Full Disclosure I won this book as a Goodreads Firstreads. The thing is though, I entered the contest because I read the summary and immediately laughed because hand to god this book was almost exactly a conversation I was having with a good friend recently. Basically we were talking about how we find the whole "self-help" thing boring. My problems (not that I have any, obviously) do not stem from me not having any faith in my ability to get through things, so why do I need to wake up everyday and tell myself it will be a good day. Sometimes it isn't. You deal, and you move on.
So the stars aligned and I won this book. I was pretty excited, because you know, I wanted it. Burkeman is a writer for The Guardian who (I believe?) (I should know this) (If not know, find out, since I'm a Librarian and it's what I do) explores psychology in his weekly column. The Antidote looks at finding contentment from different perspectives, moving your focus outside of yourself, not focusing on finding security, realizing your own mistakes and weakness and sometimes damnit realizing that being negative is actually the most positive outlook you can have. Basically this books is giving legitimacy to something we all kind of hoped - it's ok to not be perfect, it's ok to not be happy, it's ok to just plow through some things muttering to yourself about how this bleeding sucks and you just want it to be over so you just get. it. done.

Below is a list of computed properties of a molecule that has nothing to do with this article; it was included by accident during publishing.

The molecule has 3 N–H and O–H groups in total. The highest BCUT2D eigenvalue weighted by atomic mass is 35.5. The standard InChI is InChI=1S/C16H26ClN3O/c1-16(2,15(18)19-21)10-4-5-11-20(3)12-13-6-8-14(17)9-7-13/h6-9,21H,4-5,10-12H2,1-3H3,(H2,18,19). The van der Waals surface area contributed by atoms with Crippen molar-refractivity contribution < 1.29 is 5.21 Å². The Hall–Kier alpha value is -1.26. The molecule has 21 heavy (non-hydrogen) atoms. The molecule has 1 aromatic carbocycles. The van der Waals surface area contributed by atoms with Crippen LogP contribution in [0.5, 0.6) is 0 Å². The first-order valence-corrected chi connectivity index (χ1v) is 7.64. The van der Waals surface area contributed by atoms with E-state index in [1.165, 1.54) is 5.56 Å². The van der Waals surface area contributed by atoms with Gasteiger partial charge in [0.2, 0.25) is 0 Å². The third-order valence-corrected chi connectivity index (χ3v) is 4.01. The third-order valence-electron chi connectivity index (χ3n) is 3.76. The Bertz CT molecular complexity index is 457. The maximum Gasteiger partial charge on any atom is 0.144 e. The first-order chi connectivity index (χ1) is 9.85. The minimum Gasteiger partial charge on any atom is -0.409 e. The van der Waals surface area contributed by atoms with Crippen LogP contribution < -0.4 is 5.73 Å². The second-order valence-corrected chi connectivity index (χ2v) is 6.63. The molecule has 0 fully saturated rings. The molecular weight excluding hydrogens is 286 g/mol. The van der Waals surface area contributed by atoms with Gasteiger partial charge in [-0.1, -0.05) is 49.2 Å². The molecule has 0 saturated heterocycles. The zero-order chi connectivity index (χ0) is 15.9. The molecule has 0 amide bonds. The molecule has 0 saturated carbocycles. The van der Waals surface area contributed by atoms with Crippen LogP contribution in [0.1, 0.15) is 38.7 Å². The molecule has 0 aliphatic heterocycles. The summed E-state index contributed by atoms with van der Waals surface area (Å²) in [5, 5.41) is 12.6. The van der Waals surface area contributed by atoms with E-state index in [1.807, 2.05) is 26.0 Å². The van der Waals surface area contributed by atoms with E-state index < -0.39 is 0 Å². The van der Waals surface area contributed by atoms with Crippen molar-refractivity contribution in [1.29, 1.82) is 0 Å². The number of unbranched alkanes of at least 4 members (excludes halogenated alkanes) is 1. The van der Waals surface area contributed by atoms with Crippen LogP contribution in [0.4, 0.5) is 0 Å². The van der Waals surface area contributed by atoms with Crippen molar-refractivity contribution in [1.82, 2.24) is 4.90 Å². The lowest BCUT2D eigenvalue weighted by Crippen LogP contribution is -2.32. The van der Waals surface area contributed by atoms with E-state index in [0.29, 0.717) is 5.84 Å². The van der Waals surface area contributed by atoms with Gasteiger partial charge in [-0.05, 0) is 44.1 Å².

So long story short, I loved this book. It's funny, and smart and counterintuitive enough that it makes a whole damn lot of sense. What it's not is a self-help book. Well for me it almost was - it's one thing to have your friends agree with you - it's another thing when somebody wrote a whole book with actual facts about how it's ok to not force yourself to be happy.
So go. Buy a copy. Take out out from the library. Lend it to a friend (or few). But make them buy their own copy after, because They should probably lend it to their friends.